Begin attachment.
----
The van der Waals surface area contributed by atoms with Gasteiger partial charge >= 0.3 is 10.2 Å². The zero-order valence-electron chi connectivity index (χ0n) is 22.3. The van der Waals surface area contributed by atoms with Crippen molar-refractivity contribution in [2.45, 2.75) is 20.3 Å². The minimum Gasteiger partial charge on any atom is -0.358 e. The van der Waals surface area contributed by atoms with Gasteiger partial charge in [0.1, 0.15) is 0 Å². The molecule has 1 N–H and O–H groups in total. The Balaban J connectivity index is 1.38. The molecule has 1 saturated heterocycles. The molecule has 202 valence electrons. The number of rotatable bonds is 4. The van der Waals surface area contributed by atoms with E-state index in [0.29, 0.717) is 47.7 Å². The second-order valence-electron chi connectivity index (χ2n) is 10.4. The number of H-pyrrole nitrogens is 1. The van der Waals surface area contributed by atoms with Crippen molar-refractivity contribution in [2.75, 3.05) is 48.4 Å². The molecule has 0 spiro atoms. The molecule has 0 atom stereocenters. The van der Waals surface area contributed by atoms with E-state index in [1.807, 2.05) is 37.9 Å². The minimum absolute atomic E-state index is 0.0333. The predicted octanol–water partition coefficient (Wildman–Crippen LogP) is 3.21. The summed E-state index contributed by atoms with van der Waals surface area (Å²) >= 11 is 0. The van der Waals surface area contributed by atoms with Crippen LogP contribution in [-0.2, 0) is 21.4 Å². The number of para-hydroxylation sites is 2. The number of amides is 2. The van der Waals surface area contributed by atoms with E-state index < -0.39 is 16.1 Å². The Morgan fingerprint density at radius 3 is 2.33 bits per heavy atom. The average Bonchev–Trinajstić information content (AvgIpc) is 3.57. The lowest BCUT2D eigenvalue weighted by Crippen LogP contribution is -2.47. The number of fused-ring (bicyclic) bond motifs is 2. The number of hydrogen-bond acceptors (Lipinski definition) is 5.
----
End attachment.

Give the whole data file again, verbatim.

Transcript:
The van der Waals surface area contributed by atoms with Gasteiger partial charge >= 0.3 is 10.2 Å². The zero-order valence-electron chi connectivity index (χ0n) is 22.3. The van der Waals surface area contributed by atoms with Crippen molar-refractivity contribution in [2.45, 2.75) is 20.3 Å². The minimum Gasteiger partial charge on any atom is -0.358 e. The van der Waals surface area contributed by atoms with Gasteiger partial charge in [0.1, 0.15) is 0 Å². The molecule has 1 N–H and O–H groups in total. The Balaban J connectivity index is 1.38. The molecule has 1 saturated heterocycles. The molecule has 202 valence electrons. The number of rotatable bonds is 4. The van der Waals surface area contributed by atoms with E-state index in [0.29, 0.717) is 47.7 Å². The second-order valence-electron chi connectivity index (χ2n) is 10.4. The number of H-pyrrole nitrogens is 1. The van der Waals surface area contributed by atoms with Crippen molar-refractivity contribution in [2.75, 3.05) is 48.4 Å². The molecule has 0 spiro atoms. The molecule has 0 atom stereocenters. The van der Waals surface area contributed by atoms with E-state index in [1.807, 2.05) is 37.9 Å². The minimum absolute atomic E-state index is 0.0333. The predicted octanol–water partition coefficient (Wildman–Crippen LogP) is 3.21. The summed E-state index contributed by atoms with van der Waals surface area (Å²) >= 11 is 0. The van der Waals surface area contributed by atoms with Crippen LogP contribution in [-0.2, 0) is 21.4 Å². The number of para-hydroxylation sites is 2. The number of amides is 2. The van der Waals surface area contributed by atoms with E-state index < -0.39 is 16.1 Å². The Morgan fingerprint density at radius 3 is 2.33 bits per heavy atom. The average Bonchev–Trinajstić information content (AvgIpc) is 3.57. The lowest BCUT2D eigenvalue weighted by Crippen LogP contribution is -2.47. The number of fused-ring (bicyclic) bond motifs is 2. The number of hydrogen-bond acceptors (Lipinski definition) is 5.